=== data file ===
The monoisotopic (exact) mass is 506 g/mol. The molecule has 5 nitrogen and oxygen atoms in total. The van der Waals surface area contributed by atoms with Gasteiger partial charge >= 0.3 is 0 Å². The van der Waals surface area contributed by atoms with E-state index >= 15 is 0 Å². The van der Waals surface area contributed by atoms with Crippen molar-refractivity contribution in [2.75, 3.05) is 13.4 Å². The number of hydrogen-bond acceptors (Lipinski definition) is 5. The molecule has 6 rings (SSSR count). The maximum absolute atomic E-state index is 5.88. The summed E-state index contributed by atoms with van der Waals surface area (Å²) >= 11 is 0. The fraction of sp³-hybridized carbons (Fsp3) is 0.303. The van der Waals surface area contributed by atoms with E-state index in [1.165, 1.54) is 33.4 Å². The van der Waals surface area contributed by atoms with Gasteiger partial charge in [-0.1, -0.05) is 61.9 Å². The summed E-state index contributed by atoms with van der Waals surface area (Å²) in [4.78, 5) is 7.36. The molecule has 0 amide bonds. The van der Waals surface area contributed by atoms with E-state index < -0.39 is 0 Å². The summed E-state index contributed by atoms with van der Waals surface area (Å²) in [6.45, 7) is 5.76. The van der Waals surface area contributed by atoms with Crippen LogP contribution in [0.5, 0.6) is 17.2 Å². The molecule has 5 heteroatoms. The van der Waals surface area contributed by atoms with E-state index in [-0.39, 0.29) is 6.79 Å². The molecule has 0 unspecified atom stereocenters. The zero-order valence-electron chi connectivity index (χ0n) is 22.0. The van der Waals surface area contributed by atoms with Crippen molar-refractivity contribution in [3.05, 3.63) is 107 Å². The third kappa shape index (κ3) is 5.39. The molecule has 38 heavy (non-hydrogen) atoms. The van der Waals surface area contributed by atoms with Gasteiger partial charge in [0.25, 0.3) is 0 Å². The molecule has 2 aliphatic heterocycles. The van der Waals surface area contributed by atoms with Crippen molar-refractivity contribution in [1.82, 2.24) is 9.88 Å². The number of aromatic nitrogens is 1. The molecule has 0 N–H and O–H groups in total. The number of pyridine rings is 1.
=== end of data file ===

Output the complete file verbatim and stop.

The monoisotopic (exact) mass is 506 g/mol. The molecule has 5 nitrogen and oxygen atoms in total. The van der Waals surface area contributed by atoms with Gasteiger partial charge >= 0.3 is 0 Å². The van der Waals surface area contributed by atoms with E-state index >= 15 is 0 Å². The van der Waals surface area contributed by atoms with Crippen molar-refractivity contribution in [2.75, 3.05) is 13.4 Å². The number of hydrogen-bond acceptors (Lipinski definition) is 5. The molecule has 6 rings (SSSR count). The maximum absolute atomic E-state index is 5.88. The summed E-state index contributed by atoms with van der Waals surface area (Å²) >= 11 is 0. The fraction of sp³-hybridized carbons (Fsp3) is 0.303. The van der Waals surface area contributed by atoms with E-state index in [1.165, 1.54) is 33.4 Å². The van der Waals surface area contributed by atoms with Gasteiger partial charge in [-0.1, -0.05) is 61.9 Å². The summed E-state index contributed by atoms with van der Waals surface area (Å²) in [4.78, 5) is 7.36. The molecule has 0 amide bonds. The van der Waals surface area contributed by atoms with E-state index < -0.39 is 0 Å². The summed E-state index contributed by atoms with van der Waals surface area (Å²) in [6.45, 7) is 5.76. The van der Waals surface area contributed by atoms with Crippen LogP contribution in [0.5, 0.6) is 17.2 Å². The molecule has 5 heteroatoms. The van der Waals surface area contributed by atoms with E-state index in [-0.39, 0.29) is 6.79 Å². The molecule has 0 unspecified atom stereocenters. The zero-order valence-electron chi connectivity index (χ0n) is 22.0. The van der Waals surface area contributed by atoms with Crippen molar-refractivity contribution in [3.05, 3.63) is 107 Å². The third kappa shape index (κ3) is 5.39. The molecule has 38 heavy (non-hydrogen) atoms. The van der Waals surface area contributed by atoms with Gasteiger partial charge in [0.25, 0.3) is 0 Å². The molecule has 2 aliphatic heterocycles. The van der Waals surface area contributed by atoms with Crippen molar-refractivity contribution in [1.82, 2.24) is 9.88 Å². The number of aromatic nitrogens is 1. The molecule has 0 N–H and O–H groups in total. The number of pyridine rings is 1.